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For every 1°C rise in temperature, yields of wheat expected to decline by 3-7%: Study

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22 February 2023, New Delhi: The Indian Council of Agricultural Research (ICAR) under the Ministry of Agriculture and Farmers Welfare launched a flagship network project ‘National Innovations in Climate Resilient Agriculture’ (NICRA) in 2011.

NICRA is a unique project which brings all sectors of agriculture viz., crops, horticulture, livestock, fisheries, natural resource management, and extension scientists on one platform.

About 57 ICAR Institutes, 16 State Agriculture Universities, the Indian Institute of Technology (Chennai) & NGOs are involved in strategic research. The research infrastructure was developed like high-throughput phenotyping platforms, free air temperature elevation systems in open fields, carbon dioxide temperature gradient chambers, environmental growth chambers with CO2 and temperature controls, and a special calorimetric system to study livestock response to heat stress.

Significant achievements of the project include studies on the impact of elevated temperature and CO2 on crops (rice, wheat, maize, and onion), livestock, fisheries, soil carbon, pests, and diseases using an integrated simulation modeling framework. 1752 climate-resilient crop varieties tolerant to abiotic stresses in different crops have been developed. 400 of these varieties are tolerant to abiotic stresses like drought, flood, heat-wave, etc. Location-specific GHG inventory for different cropping systems and production systems and quantified carbon sequestration potential through agro-forestry systems and major cropping systems have been established.

District-level risk and vulnerability assessment of Indian agriculture to climate change has been revised as per IPCC AR-5 guidelines and is widely used by policymakers and research managers for prioritization of resources related to climate change action plans. Agricultural contingency plans are ready for 650 districts. Climate-induced pest and disease outbreaks in the country were studied in 9 crops (10 insects and 29 diseases) to build pest and disease forewarning models. Web-enabled and mobile apps for pest forewarning have been developed.

For every 1°C rise in temperature, yields of rice, wheat, soybean, mustard, groundnut, and potato are expected to decline by 3-7%. Resilient technologies viz., changes in land use management, development of multiple stress-tolerant varieties, advancing sowing dates, and adoption of short-duration varieties minimize the negative impacts of heat waves. In addition, strengthening the weather forecasts and agro-advisory services helps farmers in making informed decisions about impending weather.

Location-specific technologies, developed by the national agricultural research system, which can impart resilience against climatic vulnerability, are being demonstrated in 151 climatically vulnerable districts by taking one representative village in each district across the country. Village-level institutional mechanisms such as Village Level Climate Risk Management Committees (VCRMC), custom hiring centers, etc. are established for managing infrastructure created and to improve the timeliness of operations during the limited window periods of moisture availability in rainfed areas and to promote small farm mechanization for the adoption of climate resilient practices. These interventions helped farmers to reduce yield losses and enhanced their adaptive capacity against climatic variability.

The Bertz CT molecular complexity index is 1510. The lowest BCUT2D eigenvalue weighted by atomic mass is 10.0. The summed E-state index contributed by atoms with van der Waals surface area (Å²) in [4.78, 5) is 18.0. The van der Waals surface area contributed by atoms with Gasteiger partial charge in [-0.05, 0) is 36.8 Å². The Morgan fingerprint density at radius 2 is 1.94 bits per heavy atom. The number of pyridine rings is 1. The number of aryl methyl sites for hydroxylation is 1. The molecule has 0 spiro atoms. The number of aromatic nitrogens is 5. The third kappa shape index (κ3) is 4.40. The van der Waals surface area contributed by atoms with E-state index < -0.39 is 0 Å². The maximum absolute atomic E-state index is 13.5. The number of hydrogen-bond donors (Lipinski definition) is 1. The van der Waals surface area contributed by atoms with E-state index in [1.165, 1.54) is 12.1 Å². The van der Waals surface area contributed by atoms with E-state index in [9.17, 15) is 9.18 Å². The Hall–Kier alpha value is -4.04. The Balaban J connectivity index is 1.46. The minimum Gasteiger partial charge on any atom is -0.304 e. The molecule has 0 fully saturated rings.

A large-scale capacity-building program on climate-resilient agriculture is being undertaken with the involvement of more than 1200 scientists, 874 research scholars, and 160 doctoral and postgraduate students across the country. These resilient practices are being adopted by communities and spreading beyond NICRA villages. In the last ten years, 16958 training programs have been conducted throughout the country under the NICRA project to educate stakeholders on various aspects of climate change and resilient technologies, covering 514816 stakeholders to enable wider adoption of climate resilient technologies and increase yields.

The Government of India has introduced yield-based Pradhan Mantri Fasal Bima Yojana (PMFBY) and weather-based Restructured Weather Based Crop Insurance Scheme (WBCIS) from Kharif 2016 to provide financial support to farmers suffering crop loss/damage arising out of natural calamities, adverse weather incidence and to stabilize the income of farmers. Comprehensive risk insurance is provided under the scheme from pre-harvesting to post-harvest losses. Under this Scheme, claims are paid to only those farmers who have insured their crops and paid their share of the premium under any of the notified crop insurance schemes in the notified area/crop by the State Government. Details of Farmers’ Applications insured, area insured, sum insured, and claims paid during 2016-17 to 2020-21 are as under:

YearFarmers Applications Insured (in lakh)Area insured(in lakh hectares)Sum insured(Rs. in crore)Claims paid(Rs. in crore)
Paid during 2016-17 to 2020-21

The State Government is primarily responsible for providing necessary relief measures in the wake of natural calamities. For undertaking relief measures, funds are available with the State Government in the form of the State Disaster Response Fund (SDRF). Additional financial assistance, over and above SDRF, is considered from the National Disaster Response Fund (NDRF) for natural calamities of a severe nature and is approved based on a Memorandum received from the State Government, by established procedures. The financial assistance includes agriculture input subsidy as one of the components, which is computed for the affected area having crop loss of 33% & above.

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